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Data Protection In India

Online data exchange has become an integral part of our internet-driven world and is conveniently available to everyone making the users a potential target for various data-related crimes. Indian laws do not cover the likes of data-related issues as there is no comprehensive legal framework to govern the activities of data service providers. The aftermath of the case K.S. Puttaswamy vs. Union of India (2017), lead to the introduction of The Personal Data Protection Bill (PDP Bill) in the Parliament, which was made with the aim of protecting and regulating data by establishing Data Protection Authority of India (DPA). The main focus of the bill revolves around three objectives- (1) Recognizing Right to Privacy as a Fundamental Right, (2) Growth of the Digital Economy in the Nation and (3) Fostering a Free and Fair System for the Digital Economy.

The PDP bill will play an important role in shaping the policies of data regulation and with more businesses shifting to virtual platforms, it not only has implications for those within the territory of India but also for those far beyond our territory. However, it has received criticism because of its inadequate attempt to deal with privacy issues and the arbitrary power given to the government agencies to regulate data in order to curtail the open internet. Justice B.N. Krishna who was the head of the Drafting Committee of the bill stated that the bill is dangerous and can turn India into an Orwellian state i.e. destructive to the welfare of a free and open society. As of now, the Minister of Information Technology, Ravi Shankar Prasad has referred the bill for scrutiny to a Joint Parliamentary Committee.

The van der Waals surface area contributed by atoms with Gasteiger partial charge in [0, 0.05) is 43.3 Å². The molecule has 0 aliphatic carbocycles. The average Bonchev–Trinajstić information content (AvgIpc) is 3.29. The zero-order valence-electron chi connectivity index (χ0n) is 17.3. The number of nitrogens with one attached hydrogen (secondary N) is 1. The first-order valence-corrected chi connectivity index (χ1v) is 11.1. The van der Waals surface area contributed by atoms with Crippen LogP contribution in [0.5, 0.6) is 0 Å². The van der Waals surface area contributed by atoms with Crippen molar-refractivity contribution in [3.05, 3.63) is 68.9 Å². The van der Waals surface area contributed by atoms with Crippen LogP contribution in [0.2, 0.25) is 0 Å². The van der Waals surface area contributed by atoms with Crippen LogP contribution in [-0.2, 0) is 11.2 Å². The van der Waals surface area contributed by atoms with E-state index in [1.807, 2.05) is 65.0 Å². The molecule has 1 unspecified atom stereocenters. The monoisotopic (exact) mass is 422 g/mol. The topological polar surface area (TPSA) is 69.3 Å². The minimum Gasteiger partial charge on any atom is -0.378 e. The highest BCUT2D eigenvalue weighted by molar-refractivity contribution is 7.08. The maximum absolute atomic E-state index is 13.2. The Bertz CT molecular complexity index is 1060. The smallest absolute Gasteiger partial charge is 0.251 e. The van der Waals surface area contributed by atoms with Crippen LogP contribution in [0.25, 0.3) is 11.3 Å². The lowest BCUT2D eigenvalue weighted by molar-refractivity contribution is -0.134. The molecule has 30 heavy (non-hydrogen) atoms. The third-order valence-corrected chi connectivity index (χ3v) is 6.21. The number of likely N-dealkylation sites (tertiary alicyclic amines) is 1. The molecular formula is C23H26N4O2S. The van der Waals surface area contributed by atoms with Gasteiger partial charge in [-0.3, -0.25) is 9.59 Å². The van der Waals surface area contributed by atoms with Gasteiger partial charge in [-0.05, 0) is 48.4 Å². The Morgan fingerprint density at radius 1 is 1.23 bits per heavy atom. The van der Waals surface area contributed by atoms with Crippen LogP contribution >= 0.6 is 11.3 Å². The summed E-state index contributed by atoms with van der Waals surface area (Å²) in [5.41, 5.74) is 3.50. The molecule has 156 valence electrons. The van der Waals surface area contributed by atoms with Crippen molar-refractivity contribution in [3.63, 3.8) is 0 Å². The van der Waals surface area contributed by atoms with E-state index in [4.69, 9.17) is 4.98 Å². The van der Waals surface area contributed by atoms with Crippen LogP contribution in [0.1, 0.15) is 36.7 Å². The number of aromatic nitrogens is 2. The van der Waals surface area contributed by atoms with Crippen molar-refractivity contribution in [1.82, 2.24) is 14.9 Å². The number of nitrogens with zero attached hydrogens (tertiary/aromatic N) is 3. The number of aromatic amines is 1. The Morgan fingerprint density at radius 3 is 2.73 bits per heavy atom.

The PDP bill profoundly relies on the assumption that users will agree to disclose an increased amount of information to the government which may be ineffective as users are not open to sharing more personal data than needed. Moreover, the bill also allows the government to exempt any of its agencies from the requirements of the legislation thus enabling such agencies to abuse the rights of the user. They can obtain unaccounted access to the information of any of the citizens if they believe the matter is necessary or proportionate thus enhancing the extent of government surveillance in the country which may result in the breach of privacy of citizens.

Furthermore, the proposed requirements may cause significant costs to business who have to alter their operations accordingly. For example, Data Localization requirements direct service providers to store the data within the territory of the country which may lead to conflicts between the government and the companies as compliance to such requirements will result in costs that the companies may not consent to pay. It also enables the government to force companies to give out their non-personal data. Moreover, the distinction between personal and non-personal data has been diluted which is a cause of concern as now government agencies may use this slight distinction to obtain personal data.

In conclusion, The DPA is bestowed with a large number of responsibilities and it may struggle to fulfil its duties effectively and efficiently. In addition, the authoritarian provisions and strict requirements will lead to displeasure among users and companies against DPA will definitely affect the economy. India is a big hub of data exchange and is growing at a rapid pace which makes it an attractive platform for business worldwide, thus there is a call for this bill to be amended accordingly to ensure justice to both citizens and companies.


Akshat Mall is currently a 3rd Year law student at Maharashtra National Law University, Aurangabad.

Editor: Jayant Upadhyay

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